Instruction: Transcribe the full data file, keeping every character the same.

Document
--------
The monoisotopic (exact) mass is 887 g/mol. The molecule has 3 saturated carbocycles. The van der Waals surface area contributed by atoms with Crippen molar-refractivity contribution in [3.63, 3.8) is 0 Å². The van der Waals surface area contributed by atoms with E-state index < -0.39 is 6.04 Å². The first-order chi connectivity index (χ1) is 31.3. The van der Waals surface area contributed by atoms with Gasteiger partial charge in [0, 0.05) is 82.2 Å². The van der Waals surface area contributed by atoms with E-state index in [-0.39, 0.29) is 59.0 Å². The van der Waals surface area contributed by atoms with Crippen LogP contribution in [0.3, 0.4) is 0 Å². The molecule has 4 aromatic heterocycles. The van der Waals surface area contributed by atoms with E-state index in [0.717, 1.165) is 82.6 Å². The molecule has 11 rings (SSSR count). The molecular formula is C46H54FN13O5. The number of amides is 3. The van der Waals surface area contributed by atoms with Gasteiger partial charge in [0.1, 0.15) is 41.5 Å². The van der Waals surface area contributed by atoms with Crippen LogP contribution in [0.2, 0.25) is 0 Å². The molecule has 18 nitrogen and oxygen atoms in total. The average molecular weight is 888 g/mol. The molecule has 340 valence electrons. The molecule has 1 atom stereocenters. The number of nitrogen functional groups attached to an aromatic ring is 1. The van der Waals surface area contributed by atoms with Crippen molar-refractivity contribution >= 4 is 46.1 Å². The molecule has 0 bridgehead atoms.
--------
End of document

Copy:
The monoisotopic (exact) mass is 887 g/mol. The molecule has 3 saturated carbocycles. The van der Waals surface area contributed by atoms with Crippen molar-refractivity contribution in [3.63, 3.8) is 0 Å². The van der Waals surface area contributed by atoms with E-state index < -0.39 is 6.04 Å². The first-order chi connectivity index (χ1) is 31.3. The van der Waals surface area contributed by atoms with Gasteiger partial charge in [0, 0.05) is 82.2 Å². The van der Waals surface area contributed by atoms with E-state index in [-0.39, 0.29) is 59.0 Å². The van der Waals surface area contributed by atoms with Crippen LogP contribution in [0.3, 0.4) is 0 Å². The molecule has 4 aromatic heterocycles. The van der Waals surface area contributed by atoms with E-state index in [0.717, 1.165) is 82.6 Å². The molecule has 11 rings (SSSR count). The molecular formula is C46H54FN13O5. The number of amides is 3. The van der Waals surface area contributed by atoms with Gasteiger partial charge in [0.1, 0.15) is 41.5 Å². The van der Waals surface area contributed by atoms with Crippen LogP contribution in [0.2, 0.25) is 0 Å². The molecule has 18 nitrogen and oxygen atoms in total. The average molecular weight is 888 g/mol. The molecule has 340 valence electrons. The molecule has 1 atom stereocenters. The number of nitrogen functional groups attached to an aromatic ring is 1. The van der Waals surface area contributed by atoms with Crippen molar-refractivity contribution >= 4 is 46.1 Å². The molecule has 0 bridgehead atoms.